Maureen Callahan explores the nation’s leading pop-psychology obsession, the happiness movement, noting that courses in happiness are taught at over 100 universities in the nation and that there are thousands of recent books on attaining happiness, including a bestseller, Stumbling on Happiness, by Harvard professor Daniel Gilbert. Proponents of happiness portray it as a “thing,” an “object to be owned,” and governments treat it like “currency,” says Callahan.
In defiance of this mania there now appears Against Happiness, an “unhappy” counter-argument by Eric G. Wilson, a professor at Wake Forest University. Wilson reasons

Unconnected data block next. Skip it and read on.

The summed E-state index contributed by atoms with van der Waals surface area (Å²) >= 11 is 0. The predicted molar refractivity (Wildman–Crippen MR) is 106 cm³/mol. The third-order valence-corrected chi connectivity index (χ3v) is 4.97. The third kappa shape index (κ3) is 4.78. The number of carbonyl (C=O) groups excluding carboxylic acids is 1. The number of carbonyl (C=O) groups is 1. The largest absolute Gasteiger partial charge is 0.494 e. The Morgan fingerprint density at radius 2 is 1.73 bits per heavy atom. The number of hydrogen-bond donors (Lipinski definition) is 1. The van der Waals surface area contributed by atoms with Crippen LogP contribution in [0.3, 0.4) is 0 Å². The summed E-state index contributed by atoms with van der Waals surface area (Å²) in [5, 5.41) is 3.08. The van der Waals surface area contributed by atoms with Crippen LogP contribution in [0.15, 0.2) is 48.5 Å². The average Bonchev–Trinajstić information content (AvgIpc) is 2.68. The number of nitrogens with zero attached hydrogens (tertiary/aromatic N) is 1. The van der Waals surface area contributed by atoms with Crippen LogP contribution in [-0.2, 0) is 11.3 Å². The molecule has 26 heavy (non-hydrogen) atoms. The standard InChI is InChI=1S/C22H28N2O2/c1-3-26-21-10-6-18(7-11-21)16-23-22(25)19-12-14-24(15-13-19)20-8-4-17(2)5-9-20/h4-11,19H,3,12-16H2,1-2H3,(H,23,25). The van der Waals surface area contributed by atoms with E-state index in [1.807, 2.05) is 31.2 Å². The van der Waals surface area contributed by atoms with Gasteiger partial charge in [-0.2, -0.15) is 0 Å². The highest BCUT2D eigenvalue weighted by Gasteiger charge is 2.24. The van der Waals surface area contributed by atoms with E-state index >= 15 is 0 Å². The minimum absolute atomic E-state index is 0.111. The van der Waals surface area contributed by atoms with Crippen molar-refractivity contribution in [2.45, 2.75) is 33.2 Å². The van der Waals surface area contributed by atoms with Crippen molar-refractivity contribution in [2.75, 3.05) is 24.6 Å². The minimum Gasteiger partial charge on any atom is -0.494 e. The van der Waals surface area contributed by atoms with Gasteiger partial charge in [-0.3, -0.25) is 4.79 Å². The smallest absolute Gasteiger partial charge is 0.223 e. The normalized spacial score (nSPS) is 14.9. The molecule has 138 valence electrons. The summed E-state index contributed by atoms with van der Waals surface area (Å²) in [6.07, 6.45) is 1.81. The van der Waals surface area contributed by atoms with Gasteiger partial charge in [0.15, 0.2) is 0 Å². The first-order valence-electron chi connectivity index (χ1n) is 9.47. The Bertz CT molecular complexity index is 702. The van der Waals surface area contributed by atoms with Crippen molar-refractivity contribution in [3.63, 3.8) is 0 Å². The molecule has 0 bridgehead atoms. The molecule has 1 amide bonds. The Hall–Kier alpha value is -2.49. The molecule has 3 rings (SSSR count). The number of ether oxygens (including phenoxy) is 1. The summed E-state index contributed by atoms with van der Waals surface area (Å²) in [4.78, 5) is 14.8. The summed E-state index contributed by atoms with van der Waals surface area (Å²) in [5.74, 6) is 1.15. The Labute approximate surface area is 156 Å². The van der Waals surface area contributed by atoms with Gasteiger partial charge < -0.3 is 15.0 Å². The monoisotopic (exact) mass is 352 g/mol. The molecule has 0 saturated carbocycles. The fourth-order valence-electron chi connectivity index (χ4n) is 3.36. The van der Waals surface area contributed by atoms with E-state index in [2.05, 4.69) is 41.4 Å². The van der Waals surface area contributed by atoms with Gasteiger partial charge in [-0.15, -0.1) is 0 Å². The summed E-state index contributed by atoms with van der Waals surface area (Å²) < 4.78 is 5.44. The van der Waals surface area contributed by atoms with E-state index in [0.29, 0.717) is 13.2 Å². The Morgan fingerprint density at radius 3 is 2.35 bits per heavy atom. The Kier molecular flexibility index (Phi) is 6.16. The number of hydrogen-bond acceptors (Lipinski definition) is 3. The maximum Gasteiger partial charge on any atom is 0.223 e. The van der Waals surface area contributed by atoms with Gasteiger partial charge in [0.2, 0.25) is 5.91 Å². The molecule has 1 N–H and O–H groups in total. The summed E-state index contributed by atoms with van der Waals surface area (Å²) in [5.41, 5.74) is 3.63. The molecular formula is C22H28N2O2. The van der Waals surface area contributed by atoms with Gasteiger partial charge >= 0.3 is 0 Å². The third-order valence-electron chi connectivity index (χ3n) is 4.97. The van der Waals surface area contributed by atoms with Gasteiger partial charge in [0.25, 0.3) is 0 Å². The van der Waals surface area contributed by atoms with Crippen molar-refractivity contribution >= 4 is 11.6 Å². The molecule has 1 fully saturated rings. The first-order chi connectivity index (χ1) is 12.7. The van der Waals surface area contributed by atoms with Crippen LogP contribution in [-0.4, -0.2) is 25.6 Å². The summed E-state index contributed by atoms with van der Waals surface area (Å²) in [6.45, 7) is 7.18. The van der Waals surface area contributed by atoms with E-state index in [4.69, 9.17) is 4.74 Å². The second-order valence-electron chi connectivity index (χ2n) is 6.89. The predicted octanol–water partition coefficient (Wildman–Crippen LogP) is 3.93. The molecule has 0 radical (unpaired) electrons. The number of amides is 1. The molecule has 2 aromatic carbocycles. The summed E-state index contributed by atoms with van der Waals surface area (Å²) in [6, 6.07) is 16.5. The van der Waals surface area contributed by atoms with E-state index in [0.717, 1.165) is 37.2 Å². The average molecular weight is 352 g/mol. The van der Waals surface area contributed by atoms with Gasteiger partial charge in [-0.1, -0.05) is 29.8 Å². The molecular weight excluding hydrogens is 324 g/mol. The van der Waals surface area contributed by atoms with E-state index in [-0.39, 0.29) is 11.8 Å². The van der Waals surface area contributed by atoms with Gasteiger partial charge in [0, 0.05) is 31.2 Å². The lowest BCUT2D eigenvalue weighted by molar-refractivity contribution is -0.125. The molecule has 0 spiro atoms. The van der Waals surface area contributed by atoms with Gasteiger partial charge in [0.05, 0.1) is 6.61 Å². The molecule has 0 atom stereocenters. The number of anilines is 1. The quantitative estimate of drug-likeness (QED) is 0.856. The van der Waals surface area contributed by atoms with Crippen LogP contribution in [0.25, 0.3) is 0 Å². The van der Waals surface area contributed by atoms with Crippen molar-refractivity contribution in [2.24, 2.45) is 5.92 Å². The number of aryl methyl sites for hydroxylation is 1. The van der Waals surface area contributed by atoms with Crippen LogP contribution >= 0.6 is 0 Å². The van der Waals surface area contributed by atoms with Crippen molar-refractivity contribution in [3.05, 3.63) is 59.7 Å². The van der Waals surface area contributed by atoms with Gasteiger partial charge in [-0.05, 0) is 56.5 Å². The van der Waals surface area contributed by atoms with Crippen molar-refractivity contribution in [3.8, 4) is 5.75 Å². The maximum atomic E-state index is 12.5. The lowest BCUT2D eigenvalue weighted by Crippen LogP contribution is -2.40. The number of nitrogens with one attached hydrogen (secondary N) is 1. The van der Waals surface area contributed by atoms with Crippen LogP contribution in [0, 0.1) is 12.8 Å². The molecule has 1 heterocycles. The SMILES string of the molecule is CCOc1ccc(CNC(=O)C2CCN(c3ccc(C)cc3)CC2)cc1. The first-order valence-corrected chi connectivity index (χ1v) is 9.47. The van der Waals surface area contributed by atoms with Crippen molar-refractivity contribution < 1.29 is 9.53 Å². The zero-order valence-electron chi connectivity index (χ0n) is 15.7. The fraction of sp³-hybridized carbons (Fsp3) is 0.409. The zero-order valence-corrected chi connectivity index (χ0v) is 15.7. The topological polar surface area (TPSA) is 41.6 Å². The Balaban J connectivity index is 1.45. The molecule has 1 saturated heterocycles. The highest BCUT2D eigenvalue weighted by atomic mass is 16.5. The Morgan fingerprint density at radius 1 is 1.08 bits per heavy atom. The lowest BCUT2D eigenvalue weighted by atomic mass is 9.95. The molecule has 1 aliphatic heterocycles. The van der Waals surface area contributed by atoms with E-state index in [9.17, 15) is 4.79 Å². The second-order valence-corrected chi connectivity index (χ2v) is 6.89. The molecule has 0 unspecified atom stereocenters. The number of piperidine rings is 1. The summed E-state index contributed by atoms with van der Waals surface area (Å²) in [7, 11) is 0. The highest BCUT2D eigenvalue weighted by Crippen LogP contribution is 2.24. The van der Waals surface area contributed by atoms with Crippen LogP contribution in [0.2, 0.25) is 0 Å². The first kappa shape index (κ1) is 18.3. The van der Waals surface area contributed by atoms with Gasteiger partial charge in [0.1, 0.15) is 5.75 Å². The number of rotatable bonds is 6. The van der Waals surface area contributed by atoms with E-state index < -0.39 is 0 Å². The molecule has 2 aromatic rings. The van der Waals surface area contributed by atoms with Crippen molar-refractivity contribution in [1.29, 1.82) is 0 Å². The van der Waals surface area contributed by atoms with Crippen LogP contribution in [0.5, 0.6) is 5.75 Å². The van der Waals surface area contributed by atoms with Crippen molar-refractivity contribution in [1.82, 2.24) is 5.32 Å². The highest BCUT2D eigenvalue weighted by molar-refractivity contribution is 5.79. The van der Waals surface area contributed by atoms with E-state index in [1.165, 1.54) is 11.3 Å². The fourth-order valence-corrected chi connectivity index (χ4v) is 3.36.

that the culture’s current obsession with eradicating sadness is not just misguided but destructive, that discontent helps dislodge and agitate greatness – be it in art, public policy or personal satisfaction. He indicts what he believes to be the narcissism of the movement: “If I reduce my teeming environment to a strategy for salvation or a plan for savings, then I perceive the landscape only through the windows of my own desire for perfect happiness, for total security and contentment. In other words, I see only what fits into the grids of my own mind, networks devoted solely to my personal comfort . . . I am attuned only to those parts that I can transform into material to boost my ego.” Wilson argues that happiness is not only most palpable and valuable when it alternates with sadness, but can’t truly exist without its opposite.
Take a break from what Wilson calls our pursuit of “manic bliss” and read this article.